Well, we’re back, my wife and I, after an idyllic month in
Among many other things, the piece looks back on the history of classical music, touching on things I love, often other works written in variation form, like the Goldberg variations, or the last movement of Beethoven’s Op. 111 piano sonata. Quotes from these pieces rise like unexpected ghosts (though Beethoven’s sounds pretty happy), and they’re joined by tributes to all sorts of things I love — Elvis, the sheep on the
The Elvis variation, maybe oddly, is the one that stays closest to the theme, keeping Mahler’s harmony pretty much intact, while my melody tries in every bar to do things Elvis could actually have sung. (I say “in every bar,” because the whole variation pretty clearly can’t be an Elvis song; the harmony isn’t pop-song harmony. So each bar taken by itself might be truly Elvis, but the whole thing can’t be.)
And on top of all that, I had a lot of fun writing 12-tone music, reconstructing, for instance, the start of Schoenberg’s Fourth String Quartet from memory, and then taking off on my own in Schoenberg’s style. I wrote a variation that seems to work quite well, in Webern’s most austere style, passionate, but still chaste, and, as the expression goes, “mathematical.” And the “mathematics” — meaning, among other things, my choice to follow strict 12-tone procedures, in which the forms of the 12-tone rows dictate which notes I can use — makes the piece far harder to write than it otherwise would be.
That’s an important lesson about 12-tone music, one I’ve known for a long time from closely studying Webern’s work. First, you have to buckle down, and work monstrously hard to find 12-tone constructions that produce the kind of sounds you like. And then, most wonderfully, you have to open yourself to sounds you’d never think of on your own, but which the row-forms offer to you. The discipline can give your work a powerful internal strength (which is not, by the way, to say that every 12-tone piece is strong internally; it’s not the discipline itself that makes the piece strong, but the discipline reinforcing whatever artistic strength you bring to your work in the first place). And the discovery can make your work fresh; you surprise even yourself.
Now that Anne and I are back, we have a surprising new place to live, at least part of the time — a trailer, of all things, or more properly a 45-foot mobile home, set up on the property in
It’s no criticism of them that we didn’t watch it all; both Gil and the orchestra were fabulous, but we were on vacation. (I should add, for full disclosure, that I’ve worked for the Pittsburgh Symphony in two capacities; I’ve written marketing copy for them this year and last, an activity I’ll say more about here in the future, since it’s the writing—which I’ve also done for the St. Louis Symphony, the Philadelphia Orchestra, and the American Symphony Orchestra League — isn’t the normal kind of prose you find in a symphony brochure. This year I’ll also host three Pittsburgh Symphony concerts, which I also helped to program, for a new audience of young professionals. But my admiration for this orchestra long precedes my professional connection; I raved about them in The Wall Street Journal as far back as 1998. You can find my blurbs here on the Pittsburgh Symphony’s website, though to read them, you’ll have to follow the “Click here for a full description of this performance” link for each concert to find them. Or you can download the Symphony’s season brochure and read my blurbs there.)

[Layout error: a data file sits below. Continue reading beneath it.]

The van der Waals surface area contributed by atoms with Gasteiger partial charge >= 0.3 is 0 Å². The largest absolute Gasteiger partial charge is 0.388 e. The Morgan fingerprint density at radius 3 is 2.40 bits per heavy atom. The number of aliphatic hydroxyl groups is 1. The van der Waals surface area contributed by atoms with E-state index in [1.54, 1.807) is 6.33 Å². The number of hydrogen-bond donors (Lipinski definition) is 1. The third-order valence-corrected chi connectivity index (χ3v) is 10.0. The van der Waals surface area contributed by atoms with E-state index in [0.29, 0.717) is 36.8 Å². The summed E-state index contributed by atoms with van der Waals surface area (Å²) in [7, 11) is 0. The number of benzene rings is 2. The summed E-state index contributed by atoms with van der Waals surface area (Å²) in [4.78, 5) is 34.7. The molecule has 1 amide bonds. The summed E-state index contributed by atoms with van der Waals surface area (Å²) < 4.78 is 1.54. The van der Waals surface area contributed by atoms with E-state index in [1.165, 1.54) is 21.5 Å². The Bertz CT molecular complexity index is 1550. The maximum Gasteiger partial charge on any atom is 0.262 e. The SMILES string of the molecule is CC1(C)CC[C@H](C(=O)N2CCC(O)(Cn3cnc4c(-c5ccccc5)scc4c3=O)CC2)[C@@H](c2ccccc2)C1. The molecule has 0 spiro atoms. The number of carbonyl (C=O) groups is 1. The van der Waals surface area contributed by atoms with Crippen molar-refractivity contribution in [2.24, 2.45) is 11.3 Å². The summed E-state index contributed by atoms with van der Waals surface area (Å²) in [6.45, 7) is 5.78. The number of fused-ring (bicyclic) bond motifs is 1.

One thing that struck us, though — quite apart from the irresistible concerto performance — was the intermission commentary on the BBC. They don’t go in for celebrity hosts, or sonorous, invisible announcers. Instead, they brought on working musicians to talk about the concert. First came two conductors, Jane Glover and Mark Wigglesworth, who talked about the performance. Maybe these people had a vested interest in sounding positive, since either might be hired to conduct in
But on the other hand, these are people who really know music, don’t seem pompous or self-promoting, and in fact came off as quite genuinely excited about what they’d just heard, as well they might have been. There was, though, a problem. Neither was especially articulate. [A pause, here, to adjust the bowing in one passage from my string quartet, which I’m playing in the background — from Sibelius, my computer music notation program — as I write.] They’d say the performance was wonderful, but couldn’t quite find the words to say why.
And here they weren’t helped at all by the BBC television host, who asked them only the most general questions. If only she’d asked her guests to be more specific! Why was the performance good? If the orchestra and soloist had been unusually responsive to each other (which both conductors noted; that was as specific as they ever got), where, exactly, in the piece, was that especially true? What should listeners look for in other concerto performances, to tell how close the collaboration between orchestra and soloist might be?
I loved hearing real musicians talk, but the downside is that they aren’t trained talkers. They needed direction, and didn’t get it, a lost opportunity, I thought, for people who love music — and especially people new to classical concerts — to learn more about what’s going on. (Gil Shaham, on the other hand, was his usual informative and excited self when he came on to talk. He’d make a point about the concerto, then pick up his instrument to illustrate, as fluidly as if the violin were part of his mind and body.)